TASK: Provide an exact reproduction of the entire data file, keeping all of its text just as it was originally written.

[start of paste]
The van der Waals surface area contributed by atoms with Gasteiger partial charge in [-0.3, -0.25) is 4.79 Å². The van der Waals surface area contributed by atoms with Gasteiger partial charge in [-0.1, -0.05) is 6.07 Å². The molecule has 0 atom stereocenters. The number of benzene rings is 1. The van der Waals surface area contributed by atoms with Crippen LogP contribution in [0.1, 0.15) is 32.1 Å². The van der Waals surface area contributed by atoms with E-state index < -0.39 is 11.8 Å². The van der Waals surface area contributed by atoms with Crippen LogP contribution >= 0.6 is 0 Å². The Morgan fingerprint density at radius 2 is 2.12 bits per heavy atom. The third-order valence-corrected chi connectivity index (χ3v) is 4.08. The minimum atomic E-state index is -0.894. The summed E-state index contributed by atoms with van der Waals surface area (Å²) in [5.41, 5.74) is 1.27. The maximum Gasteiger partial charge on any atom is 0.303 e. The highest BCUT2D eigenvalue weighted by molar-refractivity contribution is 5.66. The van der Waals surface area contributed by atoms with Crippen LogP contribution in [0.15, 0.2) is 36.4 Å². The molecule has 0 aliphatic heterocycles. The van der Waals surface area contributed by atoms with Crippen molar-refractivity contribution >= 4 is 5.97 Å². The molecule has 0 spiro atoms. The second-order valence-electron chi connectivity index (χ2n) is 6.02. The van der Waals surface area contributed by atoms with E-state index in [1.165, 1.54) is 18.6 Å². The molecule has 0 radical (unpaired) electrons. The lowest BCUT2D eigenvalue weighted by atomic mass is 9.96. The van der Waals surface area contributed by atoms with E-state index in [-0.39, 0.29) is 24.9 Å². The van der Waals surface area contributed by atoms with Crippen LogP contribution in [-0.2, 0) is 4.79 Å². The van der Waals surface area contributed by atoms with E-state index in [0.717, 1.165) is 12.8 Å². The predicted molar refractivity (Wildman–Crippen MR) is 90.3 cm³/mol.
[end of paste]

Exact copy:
The van der Waals surface area contributed by atoms with Gasteiger partial charge in [-0.3, -0.25) is 4.79 Å². The van der Waals surface area contributed by atoms with Gasteiger partial charge in [-0.1, -0.05) is 6.07 Å². The molecule has 0 atom stereocenters. The number of benzene rings is 1. The van der Waals surface area contributed by atoms with Crippen LogP contribution in [0.1, 0.15) is 32.1 Å². The van der Waals surface area contributed by atoms with E-state index < -0.39 is 11.8 Å². The van der Waals surface area contributed by atoms with Crippen LogP contribution >= 0.6 is 0 Å². The Morgan fingerprint density at radius 2 is 2.12 bits per heavy atom. The third-order valence-corrected chi connectivity index (χ3v) is 4.08. The minimum atomic E-state index is -0.894. The summed E-state index contributed by atoms with van der Waals surface area (Å²) in [5.41, 5.74) is 1.27. The maximum Gasteiger partial charge on any atom is 0.303 e. The highest BCUT2D eigenvalue weighted by molar-refractivity contribution is 5.66. The van der Waals surface area contributed by atoms with Crippen LogP contribution in [0.15, 0.2) is 36.4 Å². The molecule has 0 aliphatic heterocycles. The van der Waals surface area contributed by atoms with Crippen molar-refractivity contribution >= 4 is 5.97 Å². The molecule has 0 spiro atoms. The second-order valence-electron chi connectivity index (χ2n) is 6.02. The van der Waals surface area contributed by atoms with E-state index in [1.165, 1.54) is 18.6 Å². The molecule has 0 radical (unpaired) electrons. The lowest BCUT2D eigenvalue weighted by atomic mass is 9.96. The van der Waals surface area contributed by atoms with E-state index in [-0.39, 0.29) is 24.9 Å². The van der Waals surface area contributed by atoms with Crippen LogP contribution in [-0.2, 0) is 4.79 Å². The van der Waals surface area contributed by atoms with E-state index in [0.717, 1.165) is 12.8 Å². The predicted molar refractivity (Wildman–Crippen MR) is 90.3 cm³/mol.